If you use Gmail as your email service provider, you’re probably accustomed to having one main inbox for all of your emails (except the Spam folder, of course). But now, things are a bit different.
The image above is the new norm on Gmail, which has revamped its inbox into several tabs – Primary, Social, Promotions, Updates and Forums. To put it simply, Gmail is now sorting through all of your emails and organizing them by specific categories. For example, an email from my Facebook account would automatically be sorted under the Social tab, instead of Primary. By doing so, Gmail is not only deciding where you see each email, but also, it is determining which emails you see first.
The tabs are not mandatory. And while I do prefer to sort through my emails and organize them myself, the new feature is starting to grow on me. I’m not going to use this blog post to explain my likes and dislikes of each tab, but rather, to focus on one in particular – Promotions.
Have you ever signed up to receive a company newsletter? If so, you’ll most likely find it filed under Promotions. When Gmail’s Promotions tab “switched on,” many marketers jumpstarted consumer email campaigns, encouraging and (in some cases) pleading with their email databases to not keep them filed under Promotions. Since, thanks to Gmail, this filing process is automatic, the consumer must make this change manually.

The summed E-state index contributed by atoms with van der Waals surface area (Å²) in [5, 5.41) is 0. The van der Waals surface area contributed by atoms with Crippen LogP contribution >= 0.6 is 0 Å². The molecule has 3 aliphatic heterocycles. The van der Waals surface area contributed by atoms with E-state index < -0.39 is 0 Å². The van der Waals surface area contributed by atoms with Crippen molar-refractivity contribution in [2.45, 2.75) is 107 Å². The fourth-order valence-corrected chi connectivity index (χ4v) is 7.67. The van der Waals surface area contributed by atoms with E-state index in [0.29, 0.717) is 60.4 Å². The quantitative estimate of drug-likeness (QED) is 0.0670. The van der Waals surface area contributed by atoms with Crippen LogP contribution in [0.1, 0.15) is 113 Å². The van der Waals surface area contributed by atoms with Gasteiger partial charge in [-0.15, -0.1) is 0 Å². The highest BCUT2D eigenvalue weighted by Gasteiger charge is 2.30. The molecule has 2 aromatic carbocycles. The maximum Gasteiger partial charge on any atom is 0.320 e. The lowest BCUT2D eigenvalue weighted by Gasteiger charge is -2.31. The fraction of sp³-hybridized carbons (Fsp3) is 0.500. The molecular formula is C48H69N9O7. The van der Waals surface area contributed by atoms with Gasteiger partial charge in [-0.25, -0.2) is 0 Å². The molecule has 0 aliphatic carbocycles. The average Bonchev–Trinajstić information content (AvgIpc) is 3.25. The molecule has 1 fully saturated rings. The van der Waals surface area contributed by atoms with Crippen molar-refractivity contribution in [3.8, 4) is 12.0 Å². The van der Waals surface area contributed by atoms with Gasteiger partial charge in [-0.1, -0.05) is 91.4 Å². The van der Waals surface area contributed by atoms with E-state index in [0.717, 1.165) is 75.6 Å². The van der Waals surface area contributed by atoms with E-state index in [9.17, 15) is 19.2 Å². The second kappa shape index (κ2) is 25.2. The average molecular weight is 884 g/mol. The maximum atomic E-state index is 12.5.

As a Macy’s subscriber, I received the eBlast pictured above. There was no doubt that Macy’s wanted me to move them to my Primary tab. Perhaps it was all of the exclamation points or perhaps it was the model with a Macy’s-branded megaphone … but in any case, Macy’s was clearly unhappy with the prospect of being relegated to Promotions.
At first, I found the process of having to check several tabs for new emails annoying. If I signed up for promotional eBlasts, that meant I wanted to see them … right? I was especially perturbed when emails from the Public Relations Society of America (of which, I am a member) and other organizations were also deemed as promotions. This did not make me happy, but it was easy to rectify the issue by following the instructions Macy’s shared with me.
And do you know what I’ve realized? I actually pay more attention to several emails, now that they’re filed under Promotions. I can’t fault marketers for wanting real estate in the Primary tab, but I’m starting to like the new system. Using Macy’s as my example again (I come from a family of lifelong Macy’s shoppers), I find myself paying more attention to their emails and not simply deleting or skipping over them right away. Strange, isn’t it?